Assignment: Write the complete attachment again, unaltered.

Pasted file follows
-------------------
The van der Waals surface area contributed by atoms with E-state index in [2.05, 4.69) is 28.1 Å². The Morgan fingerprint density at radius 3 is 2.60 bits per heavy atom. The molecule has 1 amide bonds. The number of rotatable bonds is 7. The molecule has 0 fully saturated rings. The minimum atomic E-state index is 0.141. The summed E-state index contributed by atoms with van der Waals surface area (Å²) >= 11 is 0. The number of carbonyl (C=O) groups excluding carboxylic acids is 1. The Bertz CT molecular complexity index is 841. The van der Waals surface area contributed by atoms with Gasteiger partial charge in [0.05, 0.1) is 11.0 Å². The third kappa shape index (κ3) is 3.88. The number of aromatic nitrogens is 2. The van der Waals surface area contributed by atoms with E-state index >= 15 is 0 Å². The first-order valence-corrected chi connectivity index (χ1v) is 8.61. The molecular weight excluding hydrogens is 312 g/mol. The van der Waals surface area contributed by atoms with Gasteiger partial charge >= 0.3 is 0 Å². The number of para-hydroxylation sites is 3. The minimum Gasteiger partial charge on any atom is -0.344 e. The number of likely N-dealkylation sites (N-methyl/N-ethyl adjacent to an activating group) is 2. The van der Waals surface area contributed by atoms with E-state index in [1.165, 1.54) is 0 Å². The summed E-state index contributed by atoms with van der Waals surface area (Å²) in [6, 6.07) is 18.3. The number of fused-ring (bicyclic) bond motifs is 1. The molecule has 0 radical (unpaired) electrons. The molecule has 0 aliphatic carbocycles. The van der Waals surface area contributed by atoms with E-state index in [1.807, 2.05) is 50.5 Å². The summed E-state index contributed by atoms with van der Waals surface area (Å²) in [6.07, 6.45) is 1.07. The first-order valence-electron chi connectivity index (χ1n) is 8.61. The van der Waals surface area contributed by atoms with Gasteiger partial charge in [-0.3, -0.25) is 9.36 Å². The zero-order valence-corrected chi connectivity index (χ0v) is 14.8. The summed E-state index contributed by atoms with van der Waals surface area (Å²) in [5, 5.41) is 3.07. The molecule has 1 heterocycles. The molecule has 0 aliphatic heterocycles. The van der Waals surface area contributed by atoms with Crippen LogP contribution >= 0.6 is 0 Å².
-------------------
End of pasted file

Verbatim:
The van der Waals surface area contributed by atoms with E-state index in [2.05, 4.69) is 28.1 Å². The Morgan fingerprint density at radius 3 is 2.60 bits per heavy atom. The molecule has 1 amide bonds. The number of rotatable bonds is 7. The molecule has 0 fully saturated rings. The minimum atomic E-state index is 0.141. The summed E-state index contributed by atoms with van der Waals surface area (Å²) >= 11 is 0. The number of carbonyl (C=O) groups excluding carboxylic acids is 1. The Bertz CT molecular complexity index is 841. The van der Waals surface area contributed by atoms with Gasteiger partial charge in [0.05, 0.1) is 11.0 Å². The third kappa shape index (κ3) is 3.88. The number of aromatic nitrogens is 2. The van der Waals surface area contributed by atoms with E-state index >= 15 is 0 Å². The first-order valence-corrected chi connectivity index (χ1v) is 8.61. The molecular weight excluding hydrogens is 312 g/mol. The van der Waals surface area contributed by atoms with Gasteiger partial charge >= 0.3 is 0 Å². The number of para-hydroxylation sites is 3. The minimum Gasteiger partial charge on any atom is -0.344 e. The number of likely N-dealkylation sites (N-methyl/N-ethyl adjacent to an activating group) is 2. The van der Waals surface area contributed by atoms with E-state index in [1.165, 1.54) is 0 Å². The summed E-state index contributed by atoms with van der Waals surface area (Å²) in [6, 6.07) is 18.3. The number of fused-ring (bicyclic) bond motifs is 1. The molecule has 0 radical (unpaired) electrons. The molecule has 0 aliphatic carbocycles. The van der Waals surface area contributed by atoms with E-state index in [1.807, 2.05) is 50.5 Å². The summed E-state index contributed by atoms with van der Waals surface area (Å²) in [6.07, 6.45) is 1.07. The first-order valence-electron chi connectivity index (χ1n) is 8.61. The van der Waals surface area contributed by atoms with Gasteiger partial charge in [-0.3, -0.25) is 9.36 Å². The zero-order valence-corrected chi connectivity index (χ0v) is 14.8. The summed E-state index contributed by atoms with van der Waals surface area (Å²) in [5, 5.41) is 3.07. The molecule has 1 heterocycles. The molecule has 0 aliphatic heterocycles. The van der Waals surface area contributed by atoms with Crippen LogP contribution >= 0.6 is 0 Å².